November 2009 Archives

Thumbnail image for Thumbnail image for fert spreader.jpg Posted by Pete Landschoot

This November, turf managers and homeowners will be making late fall fertilizer applications with the hopes of improving turf vigor, color, and recovery from winter injury next spring. The main purpose of late fall fertilization is to enhance spring green-up without the excessive growth that often accompanies early spring fertilization. This green-up often will last into mid spring, so an early spring fertilizer application is not needed. A fertilizer application in mid to late spring is usually required to sustain turf color and growth into the summer months.

Research has shown that late fall fertilizer applications do not force as much leaf growth in spring as equal amounts of early spring nitrogen fertilizer, thus carbohydrates are not exhausted as quickly. Carbohydrates help turf tolerate environmental stress and recover from disease injury during spring and summer. The result is a slight advantage to the turf in the form of better heat and drought tolerance and recovery potential.

One reported advantage of late fall fertilization is increased root growth during late fall and winter. The theory is that roots are still growing at a time when shoot growth has ceased, thus allowing the roots to make full use of the fertilizer. However, root growth is very slow at this time of year, and if the soil is frozen, roots do not grow at all. Consequently, the benefit of increased root growth in response to fall fertilization is questionable.

Late fall fertilization should take place when foliar growth stops (or slows to the point that turf no longer needs to be mowed), grass is still green, and before the soil freezes. In Pennsylvania, this period usually occurs around Thanksgiving. Application timing may vary from year to year depending on weather conditions.

Late fall fertilizer applications can be put down on most lawns at rates of 1 to 1.5 lb of nitrogen/1000 sq ft. Just about any source of nitrogen can be used for late fall fertilization, but slow-release sources may be a better choice than soluble sources on sandy soils because of reduced potential for leaching. Nitrogen fertilizer should never be applied to frozen soil due to the increased chance of nutrient runoff. Although application timing is not as critical with phosphorus and potassium as it is with nitrogen, these elements can benefit turf when applied in late fall. Application rates for phosphorus and potassium should be determined according to soil test recommendations. There is no need to apply either of these nutrients if they are present in the soil at sufficient levels.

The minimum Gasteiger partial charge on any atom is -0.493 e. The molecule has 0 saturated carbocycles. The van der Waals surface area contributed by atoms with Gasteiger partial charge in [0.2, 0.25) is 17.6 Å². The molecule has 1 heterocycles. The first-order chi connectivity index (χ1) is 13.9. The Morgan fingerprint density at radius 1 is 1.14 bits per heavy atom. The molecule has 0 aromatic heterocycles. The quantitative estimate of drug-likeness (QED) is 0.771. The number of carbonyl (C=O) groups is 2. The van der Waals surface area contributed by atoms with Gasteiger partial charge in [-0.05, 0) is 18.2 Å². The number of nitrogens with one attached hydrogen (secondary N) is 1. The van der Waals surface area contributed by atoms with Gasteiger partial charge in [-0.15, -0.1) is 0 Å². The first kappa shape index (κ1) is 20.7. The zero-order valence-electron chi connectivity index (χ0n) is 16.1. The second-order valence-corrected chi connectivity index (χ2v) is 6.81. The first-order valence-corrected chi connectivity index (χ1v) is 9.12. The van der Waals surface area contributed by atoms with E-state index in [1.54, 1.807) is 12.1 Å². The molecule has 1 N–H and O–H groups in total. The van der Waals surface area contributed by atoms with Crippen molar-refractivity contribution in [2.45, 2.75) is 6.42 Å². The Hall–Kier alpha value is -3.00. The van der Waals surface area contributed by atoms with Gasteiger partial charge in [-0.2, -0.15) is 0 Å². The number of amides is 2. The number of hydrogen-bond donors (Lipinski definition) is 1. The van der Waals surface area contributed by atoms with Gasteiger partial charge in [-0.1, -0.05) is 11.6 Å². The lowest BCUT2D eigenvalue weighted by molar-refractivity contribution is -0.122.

Thumbnail image for Thumbnail image for Phosphate fertilizer free bag cropped.jpgA draft of New Jersey Senate Bill K204_0037 was recently released to the public, and contains language similar to legislation adapted by some Midwestern states concerning restrictions on phosphorus fertilization of turf.  However, the bill (in current form) goes further than restricting phosphorus applications, and includes proposals to regulate nitrogen rates and for mandatory certification of professional fertilizer applicators.  Selected excerpts from the bill are provided.
1.      No person may apply fertilizer to impervious surfaces, and any inadvertently applied shall be swept or blown back to the target surface or original container.

2.     No person may apply fertilizer within 10 feet of any water body, or when the ground is frozen, or after December 15 or before February 15.